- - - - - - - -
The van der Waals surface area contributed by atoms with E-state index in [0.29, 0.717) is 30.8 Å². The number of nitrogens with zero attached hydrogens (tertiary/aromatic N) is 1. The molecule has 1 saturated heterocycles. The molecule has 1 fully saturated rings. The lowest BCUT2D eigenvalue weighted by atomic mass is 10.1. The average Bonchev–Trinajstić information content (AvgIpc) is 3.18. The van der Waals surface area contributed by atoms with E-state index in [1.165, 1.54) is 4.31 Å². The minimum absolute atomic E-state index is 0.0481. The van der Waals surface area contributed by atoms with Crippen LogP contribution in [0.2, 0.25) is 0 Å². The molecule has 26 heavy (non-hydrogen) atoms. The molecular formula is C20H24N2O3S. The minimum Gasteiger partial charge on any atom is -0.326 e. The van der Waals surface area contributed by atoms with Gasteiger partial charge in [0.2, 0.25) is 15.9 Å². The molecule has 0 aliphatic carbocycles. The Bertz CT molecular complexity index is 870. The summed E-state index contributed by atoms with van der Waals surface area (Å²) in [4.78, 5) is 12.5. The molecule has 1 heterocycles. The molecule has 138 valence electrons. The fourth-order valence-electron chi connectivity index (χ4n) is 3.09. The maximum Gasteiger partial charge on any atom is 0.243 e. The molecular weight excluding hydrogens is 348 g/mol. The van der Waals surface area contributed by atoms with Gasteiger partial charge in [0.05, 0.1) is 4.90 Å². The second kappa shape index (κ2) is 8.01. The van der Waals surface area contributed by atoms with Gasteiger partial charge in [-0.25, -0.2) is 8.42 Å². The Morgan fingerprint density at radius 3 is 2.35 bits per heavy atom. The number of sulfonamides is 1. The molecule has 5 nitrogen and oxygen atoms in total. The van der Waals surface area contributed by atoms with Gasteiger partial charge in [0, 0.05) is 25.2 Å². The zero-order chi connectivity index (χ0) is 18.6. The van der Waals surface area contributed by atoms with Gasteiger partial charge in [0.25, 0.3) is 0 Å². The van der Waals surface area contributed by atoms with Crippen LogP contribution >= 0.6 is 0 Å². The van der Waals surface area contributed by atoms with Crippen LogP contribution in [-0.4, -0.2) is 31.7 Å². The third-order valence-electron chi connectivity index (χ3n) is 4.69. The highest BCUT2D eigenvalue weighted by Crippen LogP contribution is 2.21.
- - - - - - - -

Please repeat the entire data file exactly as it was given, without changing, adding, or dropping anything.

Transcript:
The van der Waals surface area contributed by atoms with E-state index in [0.29, 0.717) is 30.8 Å². The number of nitrogens with zero attached hydrogens (tertiary/aromatic N) is 1. The molecule has 1 saturated heterocycles. The molecule has 1 fully saturated rings. The lowest BCUT2D eigenvalue weighted by atomic mass is 10.1. The average Bonchev–Trinajstić information content (AvgIpc) is 3.18. The van der Waals surface area contributed by atoms with E-state index in [1.165, 1.54) is 4.31 Å². The minimum absolute atomic E-state index is 0.0481. The van der Waals surface area contributed by atoms with Crippen LogP contribution in [0.2, 0.25) is 0 Å². The molecule has 26 heavy (non-hydrogen) atoms. The molecular formula is C20H24N2O3S. The minimum Gasteiger partial charge on any atom is -0.326 e. The van der Waals surface area contributed by atoms with Gasteiger partial charge in [0.2, 0.25) is 15.9 Å². The molecule has 0 aliphatic carbocycles. The Bertz CT molecular complexity index is 870. The summed E-state index contributed by atoms with van der Waals surface area (Å²) in [4.78, 5) is 12.5. The molecule has 1 heterocycles. The molecule has 138 valence electrons. The fourth-order valence-electron chi connectivity index (χ4n) is 3.09. The maximum Gasteiger partial charge on any atom is 0.243 e. The molecular weight excluding hydrogens is 348 g/mol. The van der Waals surface area contributed by atoms with Gasteiger partial charge in [0.05, 0.1) is 4.90 Å². The second kappa shape index (κ2) is 8.01. The van der Waals surface area contributed by atoms with Gasteiger partial charge in [-0.25, -0.2) is 8.42 Å². The Morgan fingerprint density at radius 3 is 2.35 bits per heavy atom. The number of sulfonamides is 1. The molecule has 5 nitrogen and oxygen atoms in total. The van der Waals surface area contributed by atoms with Gasteiger partial charge in [0, 0.05) is 25.2 Å². The zero-order chi connectivity index (χ0) is 18.6. The van der Waals surface area contributed by atoms with Gasteiger partial charge in [0.25, 0.3) is 0 Å². The van der Waals surface area contributed by atoms with Crippen LogP contribution >= 0.6 is 0 Å². The van der Waals surface area contributed by atoms with Crippen LogP contribution in [-0.4, -0.2) is 31.7 Å². The third-order valence-electron chi connectivity index (χ3n) is 4.69. The highest BCUT2D eigenvalue weighted by Crippen LogP contribution is 2.21.